It seems there was a little bit of a gamer outburst last week when some criticism was levelled at popular games such as Gears of War and the forthcoming Resident Evil 5 for leaning too heavily on stereotyping black men or veering too closely to racist themes. Newsweek columnist (and one of the few genuine journalists this industry has) N’gai Croal presented his thoughts and views on RE5 in this interview.
The gaming magpies at Kotaku spotted something shiny and spluttered out a post on it with their usual sensationalist headline that was sure to attract their typical vocal audience.
Before going further I should say that I hold N’gai Croal in significantly higher regard than anyone at Kotaku and I hold Kotaku staff in marginally higher regard than their stereotypical lowest-gamer-denominator audience. I’m motivated to keep tabs on Kotaku’s output in the same way many are motivated to watch Big Brother. It’s not because I care for their way of doing things or for an appreciation of their output, it’s because it’s pure car-crash viewing inhabited and fuelled by white gamer trash. Kotaku, at best, can be compared to a popular Sunday tabloid. It is not in their interest to report news, it is in their interest to publish stories that encourage their audience to keep visiting the site and generating them advertising revenue.
So it was with a strong sense of poetic irony that I read a post called "A Call To Ban" from Kotaku editor Brian Crecente. I find that Crecente’s output tends to be more measured and far less deliberately (mis)leading than that of his staff.
The inevitable train-wreck of hostile user comments that were posted as a response to Croal’s observations on Resident Evil 5 had clearly got so bad (even by Kotaku’s standards) that Crecente felt moved to reconsider site policy about how much interaction the readers might have.
Kotaku really only has itself to blame.
It runs multiple posts every single day with leading headlines and personal bias fuelling the tone of the writing. This is inevitably picked up by their impressionable readership. Kotaku practically celebrates "ban Monday" where a cull of reader accounts is executed based on feedback given by Kotaku’s own readership. Celebrating destruction is such a familiar trait to gamers that they don’t seem to question the absurdity of banning your own readership. Nor the broken logic in it that, by doing so, you are merely taking a weak jab at the symptoms whilst still feeding the illness behind them.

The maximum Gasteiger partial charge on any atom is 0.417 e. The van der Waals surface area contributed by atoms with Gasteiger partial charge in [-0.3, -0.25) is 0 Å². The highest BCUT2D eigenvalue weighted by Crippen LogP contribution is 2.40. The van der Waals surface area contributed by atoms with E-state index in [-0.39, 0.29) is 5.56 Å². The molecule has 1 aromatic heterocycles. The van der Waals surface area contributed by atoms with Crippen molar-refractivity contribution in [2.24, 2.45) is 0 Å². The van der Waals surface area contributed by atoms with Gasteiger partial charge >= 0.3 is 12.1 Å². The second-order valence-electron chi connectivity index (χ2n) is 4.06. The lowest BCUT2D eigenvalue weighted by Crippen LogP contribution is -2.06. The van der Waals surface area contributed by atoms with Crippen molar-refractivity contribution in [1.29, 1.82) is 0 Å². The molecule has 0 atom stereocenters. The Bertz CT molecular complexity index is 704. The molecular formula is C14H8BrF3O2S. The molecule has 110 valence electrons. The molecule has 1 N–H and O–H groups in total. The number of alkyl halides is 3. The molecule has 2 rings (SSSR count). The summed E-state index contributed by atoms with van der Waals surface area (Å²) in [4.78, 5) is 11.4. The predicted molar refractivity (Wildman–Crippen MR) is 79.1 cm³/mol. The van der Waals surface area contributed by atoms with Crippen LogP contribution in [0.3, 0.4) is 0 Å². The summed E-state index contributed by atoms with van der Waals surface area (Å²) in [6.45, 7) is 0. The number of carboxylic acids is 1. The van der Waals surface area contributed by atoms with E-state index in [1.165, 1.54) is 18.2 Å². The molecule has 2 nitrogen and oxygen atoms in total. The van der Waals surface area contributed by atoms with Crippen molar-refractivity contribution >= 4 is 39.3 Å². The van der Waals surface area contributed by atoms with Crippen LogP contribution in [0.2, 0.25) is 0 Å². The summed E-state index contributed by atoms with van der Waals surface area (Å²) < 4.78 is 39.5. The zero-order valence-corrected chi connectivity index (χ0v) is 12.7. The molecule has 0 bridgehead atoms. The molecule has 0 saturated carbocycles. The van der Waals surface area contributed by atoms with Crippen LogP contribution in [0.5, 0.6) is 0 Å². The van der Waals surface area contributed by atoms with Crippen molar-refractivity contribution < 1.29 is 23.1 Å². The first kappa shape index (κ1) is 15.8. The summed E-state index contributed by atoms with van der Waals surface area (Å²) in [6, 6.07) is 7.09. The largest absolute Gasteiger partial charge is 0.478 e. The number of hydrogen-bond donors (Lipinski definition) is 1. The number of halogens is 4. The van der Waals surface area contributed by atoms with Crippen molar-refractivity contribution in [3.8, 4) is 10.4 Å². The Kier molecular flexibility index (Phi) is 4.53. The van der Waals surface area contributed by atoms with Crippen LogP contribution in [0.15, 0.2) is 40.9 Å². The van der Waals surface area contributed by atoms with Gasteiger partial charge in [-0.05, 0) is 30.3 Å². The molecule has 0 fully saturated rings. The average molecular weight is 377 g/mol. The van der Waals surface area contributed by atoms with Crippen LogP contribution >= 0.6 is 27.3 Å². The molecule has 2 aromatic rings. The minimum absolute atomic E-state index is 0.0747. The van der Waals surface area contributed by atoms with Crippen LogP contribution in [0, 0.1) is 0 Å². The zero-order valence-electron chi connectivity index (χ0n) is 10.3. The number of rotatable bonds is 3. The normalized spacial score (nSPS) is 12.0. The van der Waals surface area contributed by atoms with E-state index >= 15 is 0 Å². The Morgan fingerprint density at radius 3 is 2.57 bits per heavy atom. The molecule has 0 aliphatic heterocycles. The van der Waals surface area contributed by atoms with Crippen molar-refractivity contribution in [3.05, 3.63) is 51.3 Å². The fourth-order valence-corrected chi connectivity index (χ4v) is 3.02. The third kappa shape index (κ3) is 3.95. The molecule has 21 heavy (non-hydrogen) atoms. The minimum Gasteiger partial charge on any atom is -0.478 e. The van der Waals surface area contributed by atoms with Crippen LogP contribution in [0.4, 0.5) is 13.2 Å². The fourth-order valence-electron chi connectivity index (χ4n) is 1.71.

Of course, Kotaku themselves are blatant hypocrites and have absolutely no qualms about applying double standards when it suits them. The moment their journalistic integrity is called in to question we’re reminded that they’re just simple bloggers, telling it like they see it. Except they get themselves into all the trade shows they like and also secure (and show off) goodies and promotional items they’ve received. Kotaku gleefully report any news leaks they get a sniff of and then roll out the predictable and tired tabloid excuse of "the people have a right to know". Yet when they ran a trivia competition and a reader posted all the answers on a forum ahead of the competition deadline Kotaku decided that leaking information ahead of it’s scheduled date was a bad thing to do and, again, pulled the morality plea about how one person is spoiling the fun for everyone else. In both instances, the readers bleated in favour of Kotaku’s stance-of-the-moment in a superb display of being manipulated.